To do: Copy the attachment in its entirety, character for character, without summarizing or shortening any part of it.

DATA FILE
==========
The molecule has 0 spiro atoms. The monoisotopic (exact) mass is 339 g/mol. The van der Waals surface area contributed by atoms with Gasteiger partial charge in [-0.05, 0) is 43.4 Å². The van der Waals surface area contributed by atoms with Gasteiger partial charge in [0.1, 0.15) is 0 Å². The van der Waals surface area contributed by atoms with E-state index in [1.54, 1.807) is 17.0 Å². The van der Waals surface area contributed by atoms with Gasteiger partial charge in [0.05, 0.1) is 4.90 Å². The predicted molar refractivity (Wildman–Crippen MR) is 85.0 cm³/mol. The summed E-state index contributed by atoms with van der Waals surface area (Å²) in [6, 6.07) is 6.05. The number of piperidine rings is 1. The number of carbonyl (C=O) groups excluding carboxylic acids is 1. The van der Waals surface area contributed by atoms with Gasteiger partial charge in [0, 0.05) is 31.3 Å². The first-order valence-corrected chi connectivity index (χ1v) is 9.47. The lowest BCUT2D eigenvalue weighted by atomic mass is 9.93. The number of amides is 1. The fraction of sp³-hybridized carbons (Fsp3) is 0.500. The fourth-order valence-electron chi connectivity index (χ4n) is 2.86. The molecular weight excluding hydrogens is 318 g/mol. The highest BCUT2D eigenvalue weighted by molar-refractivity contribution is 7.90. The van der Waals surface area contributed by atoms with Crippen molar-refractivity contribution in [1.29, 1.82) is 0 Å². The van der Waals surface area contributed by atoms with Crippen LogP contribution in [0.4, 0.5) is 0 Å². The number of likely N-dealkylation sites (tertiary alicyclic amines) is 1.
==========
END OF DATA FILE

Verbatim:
The molecule has 0 spiro atoms. The monoisotopic (exact) mass is 339 g/mol. The van der Waals surface area contributed by atoms with Gasteiger partial charge in [-0.05, 0) is 43.4 Å². The van der Waals surface area contributed by atoms with Gasteiger partial charge in [0.1, 0.15) is 0 Å². The van der Waals surface area contributed by atoms with E-state index in [1.54, 1.807) is 17.0 Å². The van der Waals surface area contributed by atoms with Gasteiger partial charge in [0.05, 0.1) is 4.90 Å². The predicted molar refractivity (Wildman–Crippen MR) is 85.0 cm³/mol. The summed E-state index contributed by atoms with van der Waals surface area (Å²) in [6, 6.07) is 6.05. The number of piperidine rings is 1. The number of carbonyl (C=O) groups excluding carboxylic acids is 1. The van der Waals surface area contributed by atoms with Gasteiger partial charge in [0, 0.05) is 31.3 Å². The first-order valence-corrected chi connectivity index (χ1v) is 9.47. The lowest BCUT2D eigenvalue weighted by atomic mass is 9.93. The number of amides is 1. The fraction of sp³-hybridized carbons (Fsp3) is 0.500. The fourth-order valence-electron chi connectivity index (χ4n) is 2.86. The molecular weight excluding hydrogens is 318 g/mol. The highest BCUT2D eigenvalue weighted by molar-refractivity contribution is 7.90. The van der Waals surface area contributed by atoms with Crippen molar-refractivity contribution in [1.29, 1.82) is 0 Å². The van der Waals surface area contributed by atoms with Crippen LogP contribution in [0.4, 0.5) is 0 Å². The number of likely N-dealkylation sites (tertiary alicyclic amines) is 1.